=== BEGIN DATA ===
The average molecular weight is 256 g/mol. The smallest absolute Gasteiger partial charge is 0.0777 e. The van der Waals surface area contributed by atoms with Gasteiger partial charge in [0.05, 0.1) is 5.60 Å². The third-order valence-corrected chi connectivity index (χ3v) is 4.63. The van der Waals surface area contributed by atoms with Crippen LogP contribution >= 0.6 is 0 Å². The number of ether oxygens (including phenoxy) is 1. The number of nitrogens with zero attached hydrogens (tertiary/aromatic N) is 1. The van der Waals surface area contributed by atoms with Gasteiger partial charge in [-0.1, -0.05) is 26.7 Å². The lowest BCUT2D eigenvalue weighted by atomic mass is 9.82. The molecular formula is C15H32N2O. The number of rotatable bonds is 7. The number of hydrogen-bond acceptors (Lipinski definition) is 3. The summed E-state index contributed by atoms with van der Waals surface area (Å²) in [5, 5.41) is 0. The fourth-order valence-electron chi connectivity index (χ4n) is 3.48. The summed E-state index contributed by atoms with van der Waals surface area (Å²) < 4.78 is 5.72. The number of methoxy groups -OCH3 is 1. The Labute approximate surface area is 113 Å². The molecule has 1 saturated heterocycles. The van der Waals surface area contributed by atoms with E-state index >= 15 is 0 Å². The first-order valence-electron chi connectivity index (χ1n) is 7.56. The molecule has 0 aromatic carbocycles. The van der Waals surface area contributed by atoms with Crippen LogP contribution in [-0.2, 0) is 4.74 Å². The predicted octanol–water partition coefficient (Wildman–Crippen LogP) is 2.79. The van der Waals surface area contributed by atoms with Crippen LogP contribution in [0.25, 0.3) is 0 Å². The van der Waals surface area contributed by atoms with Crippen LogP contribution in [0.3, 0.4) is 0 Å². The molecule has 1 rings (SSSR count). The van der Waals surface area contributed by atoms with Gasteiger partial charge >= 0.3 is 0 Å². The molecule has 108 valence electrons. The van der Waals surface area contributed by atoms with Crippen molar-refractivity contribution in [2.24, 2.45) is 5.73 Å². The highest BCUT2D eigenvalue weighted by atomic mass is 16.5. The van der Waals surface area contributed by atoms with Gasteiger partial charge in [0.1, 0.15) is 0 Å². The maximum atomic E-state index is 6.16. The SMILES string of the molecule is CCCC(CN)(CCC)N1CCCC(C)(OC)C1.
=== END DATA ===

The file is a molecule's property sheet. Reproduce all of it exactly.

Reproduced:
The average molecular weight is 256 g/mol. The smallest absolute Gasteiger partial charge is 0.0777 e. The van der Waals surface area contributed by atoms with Gasteiger partial charge in [0.05, 0.1) is 5.60 Å². The third-order valence-corrected chi connectivity index (χ3v) is 4.63. The van der Waals surface area contributed by atoms with Crippen LogP contribution >= 0.6 is 0 Å². The number of ether oxygens (including phenoxy) is 1. The number of nitrogens with zero attached hydrogens (tertiary/aromatic N) is 1. The van der Waals surface area contributed by atoms with Gasteiger partial charge in [-0.1, -0.05) is 26.7 Å². The lowest BCUT2D eigenvalue weighted by atomic mass is 9.82. The molecular formula is C15H32N2O. The number of rotatable bonds is 7. The number of hydrogen-bond acceptors (Lipinski definition) is 3. The summed E-state index contributed by atoms with van der Waals surface area (Å²) in [5, 5.41) is 0. The fourth-order valence-electron chi connectivity index (χ4n) is 3.48. The summed E-state index contributed by atoms with van der Waals surface area (Å²) < 4.78 is 5.72. The number of methoxy groups -OCH3 is 1. The Labute approximate surface area is 113 Å². The molecule has 1 saturated heterocycles. The van der Waals surface area contributed by atoms with E-state index >= 15 is 0 Å². The first-order valence-electron chi connectivity index (χ1n) is 7.56. The molecule has 0 aromatic carbocycles. The van der Waals surface area contributed by atoms with Crippen LogP contribution in [-0.2, 0) is 4.74 Å². The predicted octanol–water partition coefficient (Wildman–Crippen LogP) is 2.79. The van der Waals surface area contributed by atoms with Crippen LogP contribution in [0.25, 0.3) is 0 Å². The van der Waals surface area contributed by atoms with Crippen LogP contribution in [0.3, 0.4) is 0 Å². The molecule has 1 rings (SSSR count). The van der Waals surface area contributed by atoms with Gasteiger partial charge >= 0.3 is 0 Å². The molecule has 108 valence electrons. The van der Waals surface area contributed by atoms with Crippen molar-refractivity contribution in [2.24, 2.45) is 5.73 Å². The highest BCUT2D eigenvalue weighted by atomic mass is 16.5. The van der Waals surface area contributed by atoms with Gasteiger partial charge in [0.1, 0.15) is 0 Å². The maximum atomic E-state index is 6.16. The SMILES string of the molecule is CCCC(CN)(CCC)N1CCCC(C)(OC)C1.